THURSDAY, April 30 (HealthDay News) -- The risk of developing leukemia from a drug used to treat rapidly-progressing multiple sclerosis is three times higher than previously reported, new research shows.
Italian researchers found that for every 1,000 people given mitoxantrone (Novantrone), an estimated 7.4 people will develop acute leukemia, compared with fewer than 2.5 people in prior estimates. Mitoxantrone is an immunosuppressant approved by the U.S. Food and Drug Administration for treatment of secondary progressive MS.
In the study, about 0.74 percent of people taking the drug developed leukemia. Previous research had put the risk of leukemia at .07 to .25 percent.
This rate is significantly higher than what has been previously reported, said study author Dr. Vittorio Martinelli of University Vita-Salute in Milan.
The potential risk of leukemia should be carefully considered against the potential benefits of mitoxantrone treatment on every single patient, Martinelli urged in a summary of his research, which is to be presented Thursday at the American Academy of Neurology's annual meeting, in Seattle.
Mitoxantrone is one of the only drugs that has been shown to benefit people with a secondary progressive MS who are having attacks of symptoms that include numbness, loss of balance, difficulty walking, fatigue, vision problems and impaired thinking.
In Martinelli's study of 2,854 people with multiple sclerosis, 21 have developed acute leukemia, and eight have died.
About 85 percent of people diagnosed with MS begin with a relapsing-remitting course, in which attacks are followed by partial or total recovery, according to the National Multiple Sclerosis Society.
More than 60 of those go on to develop secondary progressive MS, in which symptoms worsen over time, and there are fewer, shorter periods without symptoms. Eventually the disease can lead to loss of vision and paralysis.
Because research has shown that the drug can cause heart failure at high cumulative dosages as well as acute leukemia, doctors exercise caution when giving it to patients, said Patricia O'Looney, vice president of biomedical research for the National Multiple Sclerosis Society.
But the difficulty, she said, is that there are few other options for people with secondary progressive MS, and quality of life has to be balanced with risk of heart damage and leukemia.
"That's the frustrating part," O'Looney said. "When someone is reaching a very progressive form of the disease, and other drugs aren't working, we desperately need something in the clinical care of patients to try to help them. But there's no question about it. Novantrone is a strong drug, and with strong drugs, there are side effects."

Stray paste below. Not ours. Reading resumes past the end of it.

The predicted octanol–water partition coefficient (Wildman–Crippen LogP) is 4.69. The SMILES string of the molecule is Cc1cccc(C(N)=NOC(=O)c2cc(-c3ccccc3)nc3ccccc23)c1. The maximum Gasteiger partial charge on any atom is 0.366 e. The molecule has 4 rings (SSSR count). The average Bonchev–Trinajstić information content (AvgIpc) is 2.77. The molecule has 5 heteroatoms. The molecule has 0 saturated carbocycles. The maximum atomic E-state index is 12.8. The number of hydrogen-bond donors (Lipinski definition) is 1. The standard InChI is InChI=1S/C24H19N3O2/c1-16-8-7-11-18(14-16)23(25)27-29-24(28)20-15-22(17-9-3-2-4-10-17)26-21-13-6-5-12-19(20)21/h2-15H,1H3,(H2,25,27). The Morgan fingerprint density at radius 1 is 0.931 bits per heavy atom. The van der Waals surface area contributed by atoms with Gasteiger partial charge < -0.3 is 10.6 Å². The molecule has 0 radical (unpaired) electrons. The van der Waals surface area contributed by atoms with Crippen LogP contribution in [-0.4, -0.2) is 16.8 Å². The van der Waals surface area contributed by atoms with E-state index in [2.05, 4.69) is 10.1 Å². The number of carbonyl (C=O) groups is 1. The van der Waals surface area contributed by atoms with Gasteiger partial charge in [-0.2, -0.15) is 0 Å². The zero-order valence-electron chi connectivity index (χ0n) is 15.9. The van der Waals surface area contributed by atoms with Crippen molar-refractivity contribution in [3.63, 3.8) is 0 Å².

Mitoxantrone is given in an IV infusion, usually in doses of 10 to 20 milligrams spaced about thee months apart.
Current U.S. guidelines call for people to receive a total lifetime dose of no more than 140 mg, O'Looney said.
People in the Italian study had received substantially less. Those who developed leukemia were given an average of 82 mg, compared with 63 mg for those who did not develop leukemia.
The leukemia occurred an average of three years after the first use of the drug and an average of 18 months after treatment had ended, according to the study.
"It is vital that all MS patients treated with mitoxantrone undergo prolonged and careful hematological follow-up to check for acute leukemia," Martinelli said.
In a second study to be presented at the meeting in Seattle, researchers found that adding the steroid methylprednisolone to treatment with interferon beta-1a (Avonex), a standard part of MS drug therapy, may reduce the amount of disease activity more than using the MS drug alone.
In that study, people with MS were given the steroid drug in monthly pulses, or three doses over three days, in addition to regular weekly treatment with the drug interferon beta-1a. The steroid has typically been used only to treat acute MS attacks, not as an ongoing treatment.
The study involved 341 people with relapsing-remitting MS. Half of the participants received both drugs; half received only the interferon drug plus a placebo. The participants were evaluated every three months during the three-year study.
Those who took both drugs had 38 percent fewer relapses than did people who took only the interferon drug. They also improved slightly on a test of MS disability, whereas the scores for the interferon-only group decreased slightly.
The study was funded by Biogen-Idec, which makes Avonex.
The National Multiple Sclerosis Society has more on MS.
SOURCES: Vittorio Martinelli, M.D., University Vita-Salute, Milan, Italy; Patricia O'Looney, Ph.D., vice president, biomedical research, National Multiple Sclerosis Society; abstracts for presentations, April 30, 2009, American Academy of Neurology annual meeting, Seattle